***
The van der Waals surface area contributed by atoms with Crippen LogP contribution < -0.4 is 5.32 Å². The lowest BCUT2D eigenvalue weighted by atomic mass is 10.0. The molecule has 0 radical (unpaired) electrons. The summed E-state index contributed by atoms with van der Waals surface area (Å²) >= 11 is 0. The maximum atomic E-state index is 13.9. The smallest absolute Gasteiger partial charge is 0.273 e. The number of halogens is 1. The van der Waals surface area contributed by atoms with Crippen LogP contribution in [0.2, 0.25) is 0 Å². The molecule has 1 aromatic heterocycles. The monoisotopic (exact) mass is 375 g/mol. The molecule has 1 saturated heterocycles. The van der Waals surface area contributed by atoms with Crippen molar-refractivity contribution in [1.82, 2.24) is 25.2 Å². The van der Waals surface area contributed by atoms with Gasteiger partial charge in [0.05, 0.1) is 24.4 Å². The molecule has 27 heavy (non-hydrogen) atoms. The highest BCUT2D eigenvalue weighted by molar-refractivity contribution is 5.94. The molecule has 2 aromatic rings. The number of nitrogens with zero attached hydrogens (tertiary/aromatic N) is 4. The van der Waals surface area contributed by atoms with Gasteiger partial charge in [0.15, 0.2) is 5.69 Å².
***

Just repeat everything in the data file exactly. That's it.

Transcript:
The van der Waals surface area contributed by atoms with Crippen LogP contribution < -0.4 is 5.32 Å². The lowest BCUT2D eigenvalue weighted by atomic mass is 10.0. The molecule has 0 radical (unpaired) electrons. The summed E-state index contributed by atoms with van der Waals surface area (Å²) >= 11 is 0. The maximum atomic E-state index is 13.9. The smallest absolute Gasteiger partial charge is 0.273 e. The number of halogens is 1. The van der Waals surface area contributed by atoms with Crippen LogP contribution in [0.2, 0.25) is 0 Å². The molecule has 1 aromatic heterocycles. The monoisotopic (exact) mass is 375 g/mol. The molecule has 1 saturated heterocycles. The van der Waals surface area contributed by atoms with Crippen molar-refractivity contribution in [1.82, 2.24) is 25.2 Å². The van der Waals surface area contributed by atoms with Gasteiger partial charge in [0.05, 0.1) is 24.4 Å². The molecule has 27 heavy (non-hydrogen) atoms. The highest BCUT2D eigenvalue weighted by molar-refractivity contribution is 5.94. The molecule has 2 aromatic rings. The number of nitrogens with zero attached hydrogens (tertiary/aromatic N) is 4. The van der Waals surface area contributed by atoms with Gasteiger partial charge in [0.15, 0.2) is 5.69 Å².